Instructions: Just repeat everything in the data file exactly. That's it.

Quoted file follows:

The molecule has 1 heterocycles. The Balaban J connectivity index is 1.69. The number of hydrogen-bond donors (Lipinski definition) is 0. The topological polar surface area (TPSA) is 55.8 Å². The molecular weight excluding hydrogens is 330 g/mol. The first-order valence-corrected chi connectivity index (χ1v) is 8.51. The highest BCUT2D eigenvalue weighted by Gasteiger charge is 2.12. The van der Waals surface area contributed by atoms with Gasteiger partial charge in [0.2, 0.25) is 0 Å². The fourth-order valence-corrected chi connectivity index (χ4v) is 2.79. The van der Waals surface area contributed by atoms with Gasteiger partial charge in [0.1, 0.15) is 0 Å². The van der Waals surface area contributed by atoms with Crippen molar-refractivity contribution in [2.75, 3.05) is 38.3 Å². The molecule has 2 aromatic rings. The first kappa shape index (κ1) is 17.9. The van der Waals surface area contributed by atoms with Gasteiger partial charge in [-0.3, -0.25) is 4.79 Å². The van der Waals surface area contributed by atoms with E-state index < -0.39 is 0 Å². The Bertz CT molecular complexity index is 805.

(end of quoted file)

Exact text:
The molecule has 1 heterocycles. The Balaban J connectivity index is 1.69. The number of hydrogen-bond donors (Lipinski definition) is 0. The topological polar surface area (TPSA) is 55.8 Å². The molecular weight excluding hydrogens is 330 g/mol. The first-order valence-corrected chi connectivity index (χ1v) is 8.51. The highest BCUT2D eigenvalue weighted by Gasteiger charge is 2.12. The van der Waals surface area contributed by atoms with Gasteiger partial charge in [0.2, 0.25) is 0 Å². The fourth-order valence-corrected chi connectivity index (χ4v) is 2.79. The van der Waals surface area contributed by atoms with Gasteiger partial charge in [0.1, 0.15) is 0 Å². The van der Waals surface area contributed by atoms with Crippen molar-refractivity contribution in [2.75, 3.05) is 38.3 Å². The molecule has 2 aromatic rings. The first kappa shape index (κ1) is 17.9. The van der Waals surface area contributed by atoms with Gasteiger partial charge in [-0.3, -0.25) is 4.79 Å². The van der Waals surface area contributed by atoms with E-state index < -0.39 is 0 Å². The Bertz CT molecular complexity index is 805.